When thinking in terms of classic analogue circuitry, the job of the filter is to cut away some of the frequencies – and therefore timbral complexity – of the waveform produced by the oscillator. There are a few types of filter, but by far the most common and useful is the low-pass filter, or LPF. This allows frequencies that are lower than the filter’s cutoff frequency to pass through, while removing frequencies – and therefore overtones – that are above the cutoff.
Another type of filter found on many synths is the high-pass filter, or HPF. As the name suggests, this does the opposite to an LPF, allowing frequencies above the cutoff to pass and removing those that fall below it. This can have the curious effect of removing the fundamental frequency from a waveform, effectively changing its perceived pitch (the first audible overtone becomes the new fundamental frequency). This is a good trick to harness if you want to create a harmonically ambiguous sound or effect.
Further types of filter that you may come across are band-pass and band-eliminate (aka band reject) filters – BPF and BEF/BRF respectively. These operate on a range of frequencies surrounding the cutoff, allowing just those frequencies to pass through the filter (BPF), or removing that range of frequencies altogether (BEF/BRF).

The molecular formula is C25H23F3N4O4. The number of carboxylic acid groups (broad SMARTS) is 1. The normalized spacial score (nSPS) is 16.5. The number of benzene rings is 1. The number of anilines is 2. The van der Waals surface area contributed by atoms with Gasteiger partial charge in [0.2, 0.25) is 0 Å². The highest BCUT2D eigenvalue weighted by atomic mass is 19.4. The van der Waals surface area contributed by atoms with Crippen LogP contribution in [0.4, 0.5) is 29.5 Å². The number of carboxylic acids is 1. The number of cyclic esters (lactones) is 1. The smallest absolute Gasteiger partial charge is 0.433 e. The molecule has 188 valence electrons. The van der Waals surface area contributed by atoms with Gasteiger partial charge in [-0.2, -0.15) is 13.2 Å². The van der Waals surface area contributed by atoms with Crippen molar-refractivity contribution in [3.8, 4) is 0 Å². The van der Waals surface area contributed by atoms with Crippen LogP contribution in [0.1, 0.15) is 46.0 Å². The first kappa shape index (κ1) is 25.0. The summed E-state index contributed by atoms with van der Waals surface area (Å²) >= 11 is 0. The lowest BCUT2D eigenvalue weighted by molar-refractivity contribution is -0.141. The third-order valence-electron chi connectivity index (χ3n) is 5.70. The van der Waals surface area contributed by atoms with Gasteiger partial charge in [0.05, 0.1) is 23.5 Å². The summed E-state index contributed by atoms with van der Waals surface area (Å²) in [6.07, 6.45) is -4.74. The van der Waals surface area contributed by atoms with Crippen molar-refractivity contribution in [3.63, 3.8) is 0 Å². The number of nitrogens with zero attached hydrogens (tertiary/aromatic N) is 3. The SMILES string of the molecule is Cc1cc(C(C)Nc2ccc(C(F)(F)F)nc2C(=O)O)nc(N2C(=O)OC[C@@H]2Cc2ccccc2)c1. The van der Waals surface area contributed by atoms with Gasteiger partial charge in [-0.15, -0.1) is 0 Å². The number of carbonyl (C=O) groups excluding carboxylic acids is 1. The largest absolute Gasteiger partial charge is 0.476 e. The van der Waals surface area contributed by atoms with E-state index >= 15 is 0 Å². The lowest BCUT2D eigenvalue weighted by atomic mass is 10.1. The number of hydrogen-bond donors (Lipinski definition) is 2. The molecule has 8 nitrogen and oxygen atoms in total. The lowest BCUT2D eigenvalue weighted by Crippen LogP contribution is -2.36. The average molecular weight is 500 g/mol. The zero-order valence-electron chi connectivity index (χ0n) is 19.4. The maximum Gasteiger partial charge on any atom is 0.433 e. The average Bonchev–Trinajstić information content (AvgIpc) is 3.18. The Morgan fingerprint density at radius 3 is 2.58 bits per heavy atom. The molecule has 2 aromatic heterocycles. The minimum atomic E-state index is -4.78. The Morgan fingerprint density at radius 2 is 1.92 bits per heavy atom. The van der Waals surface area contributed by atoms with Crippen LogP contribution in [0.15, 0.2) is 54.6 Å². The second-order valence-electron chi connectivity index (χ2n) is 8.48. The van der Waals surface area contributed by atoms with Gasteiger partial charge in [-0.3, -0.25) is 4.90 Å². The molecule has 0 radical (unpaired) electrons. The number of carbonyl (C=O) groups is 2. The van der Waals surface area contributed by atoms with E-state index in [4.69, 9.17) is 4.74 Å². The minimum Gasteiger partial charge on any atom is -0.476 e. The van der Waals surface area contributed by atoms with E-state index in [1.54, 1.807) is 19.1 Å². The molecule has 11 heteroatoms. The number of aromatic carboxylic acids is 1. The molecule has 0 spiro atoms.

Filters don’t create ‘brick wall’ frequency cutoff points: rather, a filter’s cutoff frequency is the frequency at which the filter starts to do its thing, and there’s a slope from this cutoff frequency to the frequency above (or below) which no other sound can pass. The angle of this slope is sometimes stated in terms of ‘decibels per octave’, or ‘dB/oct’, and sometimes in terms of number of poles, a term that originates in the way an analogue VCF circuit is designed.
Whatever nomenclature is used, the thing to remember is that the higher the value, the steeper the slope: a value of 6dB/oct, or 1-pole, is very gentle, while 24dB/oct (4-pole) or higher gives a very steep cutoff. Generally speaking, you’ll want to be using between 12dB/oct (2-pole) and 24dB/oct.
As well as having a variable cutoff frequency, most filter types also have a resonance control. In analogue circuits, this feeds the filtered signal back on itself, resulting in an accentuation of the frequencies – and therefore overtones – that immediately surround the filter’s cutoff frequency.
With sufficient resonance dialled in, an analogue filter can be made to self-oscillate at the cutoff frequency, ie, to start producing its own pitched waveform that can combine with the waveform passing through the filter, or be used as an additional sound source in its own right. Incidentally, testing to see if a digitally modelled VCF can self-oscillate is a good way of determining the quality and realism of the model.
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